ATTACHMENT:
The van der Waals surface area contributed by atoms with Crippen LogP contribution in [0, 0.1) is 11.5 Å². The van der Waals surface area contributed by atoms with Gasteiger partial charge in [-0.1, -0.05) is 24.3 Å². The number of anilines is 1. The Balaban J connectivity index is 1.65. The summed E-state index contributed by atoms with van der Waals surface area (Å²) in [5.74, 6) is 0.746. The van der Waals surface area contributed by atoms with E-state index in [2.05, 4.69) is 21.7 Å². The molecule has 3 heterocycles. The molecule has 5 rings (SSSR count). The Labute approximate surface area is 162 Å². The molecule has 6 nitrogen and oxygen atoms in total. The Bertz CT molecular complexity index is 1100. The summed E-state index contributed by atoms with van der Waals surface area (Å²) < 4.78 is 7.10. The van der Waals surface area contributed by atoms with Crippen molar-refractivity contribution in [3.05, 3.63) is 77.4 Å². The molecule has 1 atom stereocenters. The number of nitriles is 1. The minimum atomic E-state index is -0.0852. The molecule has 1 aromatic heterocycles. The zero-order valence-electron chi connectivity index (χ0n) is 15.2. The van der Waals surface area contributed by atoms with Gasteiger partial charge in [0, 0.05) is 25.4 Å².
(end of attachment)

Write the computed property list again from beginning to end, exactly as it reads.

The van der Waals surface area contributed by atoms with Crippen LogP contribution in [0, 0.1) is 11.5 Å². The van der Waals surface area contributed by atoms with Gasteiger partial charge in [-0.1, -0.05) is 24.3 Å². The number of anilines is 1. The Balaban J connectivity index is 1.65. The summed E-state index contributed by atoms with van der Waals surface area (Å²) in [5.74, 6) is 0.746. The van der Waals surface area contributed by atoms with E-state index in [2.05, 4.69) is 21.7 Å². The molecule has 3 heterocycles. The molecule has 5 rings (SSSR count). The Labute approximate surface area is 162 Å². The molecule has 6 nitrogen and oxygen atoms in total. The Bertz CT molecular complexity index is 1100. The summed E-state index contributed by atoms with van der Waals surface area (Å²) < 4.78 is 7.10. The van der Waals surface area contributed by atoms with Crippen molar-refractivity contribution in [3.05, 3.63) is 77.4 Å². The molecule has 1 atom stereocenters. The number of nitriles is 1. The minimum atomic E-state index is -0.0852. The molecule has 1 aromatic heterocycles. The zero-order valence-electron chi connectivity index (χ0n) is 15.2. The van der Waals surface area contributed by atoms with Gasteiger partial charge in [0, 0.05) is 25.4 Å².